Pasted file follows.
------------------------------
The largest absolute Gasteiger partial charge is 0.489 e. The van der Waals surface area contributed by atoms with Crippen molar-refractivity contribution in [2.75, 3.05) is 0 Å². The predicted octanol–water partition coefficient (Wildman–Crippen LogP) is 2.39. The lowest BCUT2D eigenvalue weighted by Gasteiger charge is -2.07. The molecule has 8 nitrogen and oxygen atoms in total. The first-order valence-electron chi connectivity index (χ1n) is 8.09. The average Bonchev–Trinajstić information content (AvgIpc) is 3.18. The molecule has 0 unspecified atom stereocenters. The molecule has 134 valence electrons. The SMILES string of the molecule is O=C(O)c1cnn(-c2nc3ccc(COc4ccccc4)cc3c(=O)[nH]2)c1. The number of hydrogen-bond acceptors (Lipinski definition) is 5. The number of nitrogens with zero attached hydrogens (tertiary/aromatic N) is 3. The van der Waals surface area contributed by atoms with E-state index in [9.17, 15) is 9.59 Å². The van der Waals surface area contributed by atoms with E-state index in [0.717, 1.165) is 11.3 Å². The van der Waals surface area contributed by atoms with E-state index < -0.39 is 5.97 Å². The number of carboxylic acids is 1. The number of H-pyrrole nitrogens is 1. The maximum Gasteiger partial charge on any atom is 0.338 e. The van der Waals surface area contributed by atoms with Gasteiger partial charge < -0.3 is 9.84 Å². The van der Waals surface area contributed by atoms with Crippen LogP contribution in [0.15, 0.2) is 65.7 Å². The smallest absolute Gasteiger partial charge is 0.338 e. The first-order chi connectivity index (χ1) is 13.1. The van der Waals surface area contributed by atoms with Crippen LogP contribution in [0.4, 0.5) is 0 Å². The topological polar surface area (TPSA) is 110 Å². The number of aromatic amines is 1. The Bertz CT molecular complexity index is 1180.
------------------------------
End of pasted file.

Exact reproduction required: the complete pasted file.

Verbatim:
The largest absolute Gasteiger partial charge is 0.489 e. The van der Waals surface area contributed by atoms with Crippen molar-refractivity contribution in [2.75, 3.05) is 0 Å². The predicted octanol–water partition coefficient (Wildman–Crippen LogP) is 2.39. The lowest BCUT2D eigenvalue weighted by Gasteiger charge is -2.07. The molecule has 8 nitrogen and oxygen atoms in total. The first-order valence-electron chi connectivity index (χ1n) is 8.09. The average Bonchev–Trinajstić information content (AvgIpc) is 3.18. The molecule has 0 unspecified atom stereocenters. The molecule has 134 valence electrons. The SMILES string of the molecule is O=C(O)c1cnn(-c2nc3ccc(COc4ccccc4)cc3c(=O)[nH]2)c1. The number of hydrogen-bond acceptors (Lipinski definition) is 5. The number of nitrogens with zero attached hydrogens (tertiary/aromatic N) is 3. The van der Waals surface area contributed by atoms with E-state index in [9.17, 15) is 9.59 Å². The van der Waals surface area contributed by atoms with E-state index in [0.717, 1.165) is 11.3 Å². The van der Waals surface area contributed by atoms with E-state index < -0.39 is 5.97 Å². The number of carboxylic acids is 1. The number of H-pyrrole nitrogens is 1. The maximum Gasteiger partial charge on any atom is 0.338 e. The van der Waals surface area contributed by atoms with Gasteiger partial charge < -0.3 is 9.84 Å². The van der Waals surface area contributed by atoms with Crippen LogP contribution in [0.15, 0.2) is 65.7 Å². The smallest absolute Gasteiger partial charge is 0.338 e. The first-order chi connectivity index (χ1) is 13.1. The van der Waals surface area contributed by atoms with Crippen LogP contribution in [0.4, 0.5) is 0 Å². The topological polar surface area (TPSA) is 110 Å². The number of aromatic amines is 1. The Bertz CT molecular complexity index is 1180.